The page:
I’ve blogged before about authors who write fiction in the first person past tense but clearly have no idea of in which situation or at what point in time their narrator resides while telling the story. This is one of the problems with David Tallerman’s 2012 novel Giant Thief. But what made me quit reading it was another problem: Tallerman forgetting who his narrator is entirely.
The book is set in a vaguely European world with giants and magic and a material culture apparently on the High Medieval tech level, just before the invention of fire arms. Yet the narrator’s voice marks him as a suspiciously modern fellow. And lo and behold, on p. 168 he describes how he makes his way stealthily down a dry stream bed, commenting that “It seemed at times like some surreal game”.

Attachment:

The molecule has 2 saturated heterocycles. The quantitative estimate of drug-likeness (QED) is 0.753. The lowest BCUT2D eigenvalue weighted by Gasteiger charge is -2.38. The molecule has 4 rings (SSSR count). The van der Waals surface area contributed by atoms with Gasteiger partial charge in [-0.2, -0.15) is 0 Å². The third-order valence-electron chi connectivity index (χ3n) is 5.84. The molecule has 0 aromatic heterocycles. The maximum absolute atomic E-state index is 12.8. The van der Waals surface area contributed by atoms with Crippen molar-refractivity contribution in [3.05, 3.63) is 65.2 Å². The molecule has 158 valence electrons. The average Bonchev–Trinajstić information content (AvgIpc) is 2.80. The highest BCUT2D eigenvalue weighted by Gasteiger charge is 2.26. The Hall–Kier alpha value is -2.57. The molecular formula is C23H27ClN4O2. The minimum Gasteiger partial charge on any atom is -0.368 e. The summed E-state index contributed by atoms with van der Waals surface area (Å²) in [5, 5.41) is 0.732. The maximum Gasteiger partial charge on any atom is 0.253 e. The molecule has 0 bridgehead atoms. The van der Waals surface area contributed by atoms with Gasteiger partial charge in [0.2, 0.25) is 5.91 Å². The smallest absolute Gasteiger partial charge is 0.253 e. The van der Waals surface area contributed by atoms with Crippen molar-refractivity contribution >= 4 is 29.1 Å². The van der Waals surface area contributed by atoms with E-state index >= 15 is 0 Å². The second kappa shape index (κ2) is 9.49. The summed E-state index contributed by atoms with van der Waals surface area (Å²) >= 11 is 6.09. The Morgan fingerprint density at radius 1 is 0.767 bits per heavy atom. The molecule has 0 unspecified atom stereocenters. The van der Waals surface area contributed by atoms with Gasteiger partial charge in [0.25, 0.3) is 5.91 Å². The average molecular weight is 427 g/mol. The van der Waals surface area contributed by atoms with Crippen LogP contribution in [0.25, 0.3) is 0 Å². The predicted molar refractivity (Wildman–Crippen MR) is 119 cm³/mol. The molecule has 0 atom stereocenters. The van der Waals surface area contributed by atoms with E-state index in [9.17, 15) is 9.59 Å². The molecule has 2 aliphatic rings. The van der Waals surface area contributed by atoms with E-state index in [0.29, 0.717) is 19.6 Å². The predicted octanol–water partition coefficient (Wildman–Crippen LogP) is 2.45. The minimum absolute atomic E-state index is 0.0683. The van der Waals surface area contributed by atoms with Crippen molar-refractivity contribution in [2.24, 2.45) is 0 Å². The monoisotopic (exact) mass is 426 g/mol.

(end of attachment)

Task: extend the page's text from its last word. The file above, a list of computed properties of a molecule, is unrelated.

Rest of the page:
Really, Mr. Tallerman? Your Medieval fantasy thief uses a concept invented by Guillaume Apollinaire in 1903 and popularised by French writers and painters in the 1920s?